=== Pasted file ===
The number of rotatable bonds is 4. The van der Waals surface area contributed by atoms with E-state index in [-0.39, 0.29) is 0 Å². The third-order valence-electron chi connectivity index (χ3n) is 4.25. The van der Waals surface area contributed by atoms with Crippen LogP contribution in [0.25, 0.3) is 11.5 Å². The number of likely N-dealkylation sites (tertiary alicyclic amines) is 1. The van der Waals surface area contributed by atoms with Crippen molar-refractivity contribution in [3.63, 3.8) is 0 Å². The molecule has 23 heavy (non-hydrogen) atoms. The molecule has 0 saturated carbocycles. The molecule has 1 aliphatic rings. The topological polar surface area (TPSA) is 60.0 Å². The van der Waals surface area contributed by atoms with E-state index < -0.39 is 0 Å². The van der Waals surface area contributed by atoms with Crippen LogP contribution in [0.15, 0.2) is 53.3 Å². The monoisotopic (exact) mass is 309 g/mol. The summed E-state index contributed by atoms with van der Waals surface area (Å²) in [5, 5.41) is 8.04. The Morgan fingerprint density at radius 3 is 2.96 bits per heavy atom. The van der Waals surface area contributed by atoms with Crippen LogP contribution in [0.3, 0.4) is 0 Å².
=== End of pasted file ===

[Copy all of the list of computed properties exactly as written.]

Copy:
The number of rotatable bonds is 4. The van der Waals surface area contributed by atoms with E-state index in [-0.39, 0.29) is 0 Å². The third-order valence-electron chi connectivity index (χ3n) is 4.25. The van der Waals surface area contributed by atoms with Crippen LogP contribution in [0.25, 0.3) is 11.5 Å². The number of likely N-dealkylation sites (tertiary alicyclic amines) is 1. The van der Waals surface area contributed by atoms with Crippen molar-refractivity contribution in [3.63, 3.8) is 0 Å². The molecule has 23 heavy (non-hydrogen) atoms. The molecule has 0 saturated carbocycles. The molecule has 1 aliphatic rings. The topological polar surface area (TPSA) is 60.0 Å². The van der Waals surface area contributed by atoms with E-state index < -0.39 is 0 Å². The van der Waals surface area contributed by atoms with Crippen LogP contribution in [0.15, 0.2) is 53.3 Å². The monoisotopic (exact) mass is 309 g/mol. The summed E-state index contributed by atoms with van der Waals surface area (Å²) in [5, 5.41) is 8.04. The Morgan fingerprint density at radius 3 is 2.96 bits per heavy atom. The van der Waals surface area contributed by atoms with Crippen LogP contribution in [0.3, 0.4) is 0 Å².